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Codecharts: Roadmaps and blueprints for object-oriented programs by J. Nicholson, Amnon H. Eden

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Chapter 2

Design Description Languages

Let us examine some of the vices and virtues of existing modelling and specification languages, thereby introducing some of the key terms in our discussion.

We take software modelling to be an activity concerned with representing descriptions of programs at some level (or levels) of abstraction. These descriptions are commonly called specifications. Specifications may represent programs, subprograms, libraries, application frameworks, design patterns, or categories of programs at many possible levels of abstraction. Class Diagrams, Interaction Diagrams, Data Flow Diagrams, and Statecharts are some of the most common forms of specification. The languages used for articulating them are commonly referred to as modelling languages but occasionally also as specification languages.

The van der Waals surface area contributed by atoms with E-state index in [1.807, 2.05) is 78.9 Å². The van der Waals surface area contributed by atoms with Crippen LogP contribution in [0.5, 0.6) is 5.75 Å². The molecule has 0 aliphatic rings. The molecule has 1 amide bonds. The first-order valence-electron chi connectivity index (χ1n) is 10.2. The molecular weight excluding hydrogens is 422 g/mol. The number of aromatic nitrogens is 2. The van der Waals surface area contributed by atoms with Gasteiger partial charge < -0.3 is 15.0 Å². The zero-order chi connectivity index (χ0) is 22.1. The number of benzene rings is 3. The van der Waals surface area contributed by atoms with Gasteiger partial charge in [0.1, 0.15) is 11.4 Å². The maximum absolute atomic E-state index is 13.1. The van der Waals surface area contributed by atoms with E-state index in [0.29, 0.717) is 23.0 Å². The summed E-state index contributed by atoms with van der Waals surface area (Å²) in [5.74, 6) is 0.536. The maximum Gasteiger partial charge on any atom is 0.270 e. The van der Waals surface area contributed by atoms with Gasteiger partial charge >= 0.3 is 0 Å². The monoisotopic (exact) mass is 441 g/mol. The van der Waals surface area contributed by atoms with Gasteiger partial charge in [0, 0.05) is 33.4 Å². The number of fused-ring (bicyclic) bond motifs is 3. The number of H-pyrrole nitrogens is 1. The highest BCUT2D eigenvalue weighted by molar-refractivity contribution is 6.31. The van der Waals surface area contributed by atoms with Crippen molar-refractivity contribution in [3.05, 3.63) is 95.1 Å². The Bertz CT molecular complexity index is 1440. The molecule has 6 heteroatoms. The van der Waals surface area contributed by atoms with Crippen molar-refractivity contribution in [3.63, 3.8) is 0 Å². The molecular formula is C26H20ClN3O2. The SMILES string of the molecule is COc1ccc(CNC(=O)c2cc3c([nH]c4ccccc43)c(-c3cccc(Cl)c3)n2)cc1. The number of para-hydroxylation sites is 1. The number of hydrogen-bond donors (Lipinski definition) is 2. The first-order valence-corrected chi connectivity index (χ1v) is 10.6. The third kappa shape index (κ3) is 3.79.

The division of labour between modelling and specification languages is not always clear, but specification languages (such as Z, B, CSP, and VDM) tend to be more rigorous and cater to a mathematical taste (in particular formal specification languages). Modelling languages such as the Unified Modelling Language (UML) and Data Flow Diagrams, on the other hand, emphasize practical benefits and intuitive appeal over mathematical rigour. Also, specification languages are more commonly used to express functional requirements, namely the behavioural demands set by its end user of the program under specification. We are concerned with nonfunctional specifications. Central to ...

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